Delaware Governor Jack Markell said: "Investments in greater energy efficiency put people to work now and pay dividends for the future. Every dollar wasted from inefficient energy usage is a dollar that is not put to work getting our economy moving in the right direction. Delaware’s jump in this report reflects our commitment to energy efficiency. We are creating market demand for energy efficiency through new legislation that requires we reduce consumption through efficiency by 15% by 2015. We’ve adopted new building codes, made it easier to adopt solar and wind power in residential and commercial settings and created net-metering rates to encourage efficiency and allow people to sell excess power back to the grid."

In 2009, energy efficiency has risen to a new level of recognition in the U.S. and is a resource that is increasingly being called upon at the state level. In the race for clean energy resources, states are adopting aggressive energy efficiency policies, increasing investments in efficiency programs, and improving efficiency in their own facilities and fleets. While some states have been making commitments toward energy efficiency for decades, others are just getting started in a big way, while still others have yet to tap this energy resource.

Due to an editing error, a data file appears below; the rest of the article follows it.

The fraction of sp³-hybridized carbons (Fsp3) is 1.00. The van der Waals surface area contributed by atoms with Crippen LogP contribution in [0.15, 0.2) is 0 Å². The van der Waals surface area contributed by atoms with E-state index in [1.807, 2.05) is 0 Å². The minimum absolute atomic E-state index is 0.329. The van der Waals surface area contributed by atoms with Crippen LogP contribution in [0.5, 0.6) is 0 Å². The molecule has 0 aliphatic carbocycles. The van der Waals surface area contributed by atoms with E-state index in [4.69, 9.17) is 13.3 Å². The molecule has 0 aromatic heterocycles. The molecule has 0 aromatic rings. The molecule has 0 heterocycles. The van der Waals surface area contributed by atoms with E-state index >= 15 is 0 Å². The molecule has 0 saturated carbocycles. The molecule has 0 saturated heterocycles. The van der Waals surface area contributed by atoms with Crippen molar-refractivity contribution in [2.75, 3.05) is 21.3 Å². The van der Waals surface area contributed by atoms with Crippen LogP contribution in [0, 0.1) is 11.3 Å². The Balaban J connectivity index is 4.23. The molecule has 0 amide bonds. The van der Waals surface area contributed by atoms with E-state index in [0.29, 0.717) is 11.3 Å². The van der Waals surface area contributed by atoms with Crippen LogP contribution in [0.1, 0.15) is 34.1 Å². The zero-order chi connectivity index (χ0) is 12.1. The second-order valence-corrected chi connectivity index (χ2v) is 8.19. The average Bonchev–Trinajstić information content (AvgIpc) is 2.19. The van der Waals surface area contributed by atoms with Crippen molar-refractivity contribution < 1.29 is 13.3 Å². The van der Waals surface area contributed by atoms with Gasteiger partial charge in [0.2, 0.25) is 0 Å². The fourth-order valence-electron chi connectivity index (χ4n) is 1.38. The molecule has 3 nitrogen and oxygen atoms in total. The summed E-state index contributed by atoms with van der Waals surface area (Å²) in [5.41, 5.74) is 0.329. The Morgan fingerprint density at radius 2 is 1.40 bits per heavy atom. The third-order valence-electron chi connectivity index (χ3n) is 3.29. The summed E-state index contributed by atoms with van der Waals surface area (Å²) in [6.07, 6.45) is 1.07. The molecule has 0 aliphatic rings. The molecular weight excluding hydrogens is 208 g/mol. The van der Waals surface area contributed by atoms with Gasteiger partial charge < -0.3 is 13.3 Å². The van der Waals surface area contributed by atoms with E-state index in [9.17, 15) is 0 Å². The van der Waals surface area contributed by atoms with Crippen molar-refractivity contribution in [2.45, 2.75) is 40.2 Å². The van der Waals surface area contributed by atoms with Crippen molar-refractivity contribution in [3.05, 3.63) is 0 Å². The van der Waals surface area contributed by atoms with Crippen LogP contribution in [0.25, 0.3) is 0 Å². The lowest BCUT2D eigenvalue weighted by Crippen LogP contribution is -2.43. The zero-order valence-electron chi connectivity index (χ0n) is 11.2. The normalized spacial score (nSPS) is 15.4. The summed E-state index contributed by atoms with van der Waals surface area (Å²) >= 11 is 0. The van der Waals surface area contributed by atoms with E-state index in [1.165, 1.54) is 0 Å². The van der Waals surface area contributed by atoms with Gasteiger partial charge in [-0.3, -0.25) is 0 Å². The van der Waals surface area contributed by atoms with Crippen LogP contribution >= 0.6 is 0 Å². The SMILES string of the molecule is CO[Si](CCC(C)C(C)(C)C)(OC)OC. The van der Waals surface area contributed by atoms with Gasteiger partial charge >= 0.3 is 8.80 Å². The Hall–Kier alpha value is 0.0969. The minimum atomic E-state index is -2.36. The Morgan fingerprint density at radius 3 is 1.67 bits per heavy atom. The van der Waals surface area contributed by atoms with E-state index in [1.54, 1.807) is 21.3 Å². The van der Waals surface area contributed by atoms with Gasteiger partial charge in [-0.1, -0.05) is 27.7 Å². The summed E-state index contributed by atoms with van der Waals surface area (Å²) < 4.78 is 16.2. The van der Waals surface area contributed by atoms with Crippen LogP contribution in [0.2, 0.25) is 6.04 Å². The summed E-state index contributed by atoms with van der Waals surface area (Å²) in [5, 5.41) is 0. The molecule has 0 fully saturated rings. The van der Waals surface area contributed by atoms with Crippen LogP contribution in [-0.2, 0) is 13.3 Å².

According to ACEEE, the states comprising the group that "most needs to improve" are (with ties): Arkansas (41); Missouri (41); Louisiana (41); Georgia (44); Alaska (45); West Virginia (45); Nebraska (47); Alabama (48); Mississippi (49); North Dakota (49); and Wyoming (51, including DC).

For detailed information about energy efficiency initiatives at the state level, visit ACEEE’s State Energy Efficiency Policy Database on the Web (http://www.aceee.org/energy/state/index.htm). Complementing the Scorecard, the site serves as another resource for information on state energy efficiency policies. The online database is searchable by state or by policy, and documents state activities in the energy efficiency policy areas covered in the scorecard.

The 2009 State Energy Efficiency Scorecard is available for free download or a hard copy can be purchased for $40 plus $5 postage and handling from ACEEE Publications, 529 14th St, N.W., Suite 600, Washington, D.C. 20045, phone: 202-507-4000, fax: 202-429-2248, e-mail: aceee_publications@aceee.org.

ABOUT ACEEE

The American Council for an Energy-Efficient Economy (http://www.aceee.org) is an independent and nonprofit organization dedicated to advancing energy efficiency as a means of promoting economic prosperity, energy security, and environmental protection. ACEEE was founded in 1980 by leading researchers in the energy field. Since then the organization has grown to a staff of more than 30. Projects are carried out by ACEEE staff and collaborators from government, the private sector, research institutions, and other nonprofit organizations. For information about ACEEE and its programs, publications, and conferences, visit http://www.aceee.org.